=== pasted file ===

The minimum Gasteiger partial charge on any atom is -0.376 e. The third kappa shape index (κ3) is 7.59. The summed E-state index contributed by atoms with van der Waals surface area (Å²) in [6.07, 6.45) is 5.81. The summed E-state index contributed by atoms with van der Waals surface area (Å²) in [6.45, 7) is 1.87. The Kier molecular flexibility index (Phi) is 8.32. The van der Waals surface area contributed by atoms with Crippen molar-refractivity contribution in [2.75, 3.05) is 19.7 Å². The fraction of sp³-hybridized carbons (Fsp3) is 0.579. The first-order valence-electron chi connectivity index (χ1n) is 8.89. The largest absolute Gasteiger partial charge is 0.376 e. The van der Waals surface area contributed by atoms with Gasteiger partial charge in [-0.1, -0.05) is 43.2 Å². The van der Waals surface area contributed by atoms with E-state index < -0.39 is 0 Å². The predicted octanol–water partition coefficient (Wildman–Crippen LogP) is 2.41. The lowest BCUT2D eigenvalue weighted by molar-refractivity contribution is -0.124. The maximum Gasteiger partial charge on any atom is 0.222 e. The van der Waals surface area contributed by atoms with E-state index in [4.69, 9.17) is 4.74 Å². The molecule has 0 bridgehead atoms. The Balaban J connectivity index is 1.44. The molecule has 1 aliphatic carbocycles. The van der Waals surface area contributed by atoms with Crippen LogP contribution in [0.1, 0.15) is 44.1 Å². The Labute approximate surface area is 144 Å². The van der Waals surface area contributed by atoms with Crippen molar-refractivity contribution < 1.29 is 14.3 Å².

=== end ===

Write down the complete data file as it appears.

The minimum Gasteiger partial charge on any atom is -0.376 e. The third kappa shape index (κ3) is 7.59. The summed E-state index contributed by atoms with van der Waals surface area (Å²) in [6.07, 6.45) is 5.81. The summed E-state index contributed by atoms with van der Waals surface area (Å²) in [6.45, 7) is 1.87. The Kier molecular flexibility index (Phi) is 8.32. The van der Waals surface area contributed by atoms with Crippen molar-refractivity contribution in [2.75, 3.05) is 19.7 Å². The fraction of sp³-hybridized carbons (Fsp3) is 0.579. The first-order valence-electron chi connectivity index (χ1n) is 8.89. The largest absolute Gasteiger partial charge is 0.376 e. The van der Waals surface area contributed by atoms with Gasteiger partial charge in [-0.1, -0.05) is 43.2 Å². The van der Waals surface area contributed by atoms with E-state index < -0.39 is 0 Å². The predicted octanol–water partition coefficient (Wildman–Crippen LogP) is 2.41. The lowest BCUT2D eigenvalue weighted by molar-refractivity contribution is -0.124. The maximum Gasteiger partial charge on any atom is 0.222 e. The van der Waals surface area contributed by atoms with E-state index in [4.69, 9.17) is 4.74 Å². The molecule has 0 bridgehead atoms. The Balaban J connectivity index is 1.44. The molecule has 1 aliphatic carbocycles. The van der Waals surface area contributed by atoms with Crippen LogP contribution in [0.1, 0.15) is 44.1 Å². The Labute approximate surface area is 144 Å². The van der Waals surface area contributed by atoms with Crippen molar-refractivity contribution < 1.29 is 14.3 Å².